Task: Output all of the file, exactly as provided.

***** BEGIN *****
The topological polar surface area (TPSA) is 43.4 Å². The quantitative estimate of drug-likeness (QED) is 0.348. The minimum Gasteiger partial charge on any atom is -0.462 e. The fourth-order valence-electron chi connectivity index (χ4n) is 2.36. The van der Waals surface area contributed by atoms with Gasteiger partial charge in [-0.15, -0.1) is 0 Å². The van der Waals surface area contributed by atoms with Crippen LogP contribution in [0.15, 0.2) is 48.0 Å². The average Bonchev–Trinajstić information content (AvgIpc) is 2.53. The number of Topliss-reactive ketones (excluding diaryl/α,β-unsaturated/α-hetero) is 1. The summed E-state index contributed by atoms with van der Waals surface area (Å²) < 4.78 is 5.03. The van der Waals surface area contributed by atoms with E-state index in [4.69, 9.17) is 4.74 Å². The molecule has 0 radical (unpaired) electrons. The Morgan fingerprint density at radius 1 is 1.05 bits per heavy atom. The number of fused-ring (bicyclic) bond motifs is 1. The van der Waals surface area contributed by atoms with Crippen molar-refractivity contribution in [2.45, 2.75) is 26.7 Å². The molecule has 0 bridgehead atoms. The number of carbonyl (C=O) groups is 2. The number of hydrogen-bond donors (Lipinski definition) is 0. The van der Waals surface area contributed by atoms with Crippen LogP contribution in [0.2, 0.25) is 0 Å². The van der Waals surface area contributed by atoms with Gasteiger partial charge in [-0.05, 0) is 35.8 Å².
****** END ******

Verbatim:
The topological polar surface area (TPSA) is 43.4 Å². The quantitative estimate of drug-likeness (QED) is 0.348. The minimum Gasteiger partial charge on any atom is -0.462 e. The fourth-order valence-electron chi connectivity index (χ4n) is 2.36. The van der Waals surface area contributed by atoms with Gasteiger partial charge in [-0.15, -0.1) is 0 Å². The van der Waals surface area contributed by atoms with Crippen LogP contribution in [0.15, 0.2) is 48.0 Å². The average Bonchev–Trinajstić information content (AvgIpc) is 2.53. The number of Topliss-reactive ketones (excluding diaryl/α,β-unsaturated/α-hetero) is 1. The summed E-state index contributed by atoms with van der Waals surface area (Å²) < 4.78 is 5.03. The van der Waals surface area contributed by atoms with E-state index in [4.69, 9.17) is 4.74 Å². The molecule has 0 radical (unpaired) electrons. The Morgan fingerprint density at radius 1 is 1.05 bits per heavy atom. The number of fused-ring (bicyclic) bond motifs is 1. The van der Waals surface area contributed by atoms with Crippen molar-refractivity contribution in [2.45, 2.75) is 26.7 Å². The molecule has 0 bridgehead atoms. The number of carbonyl (C=O) groups is 2. The number of hydrogen-bond donors (Lipinski definition) is 0. The van der Waals surface area contributed by atoms with Crippen LogP contribution in [0.2, 0.25) is 0 Å². The van der Waals surface area contributed by atoms with Gasteiger partial charge in [-0.05, 0) is 35.8 Å².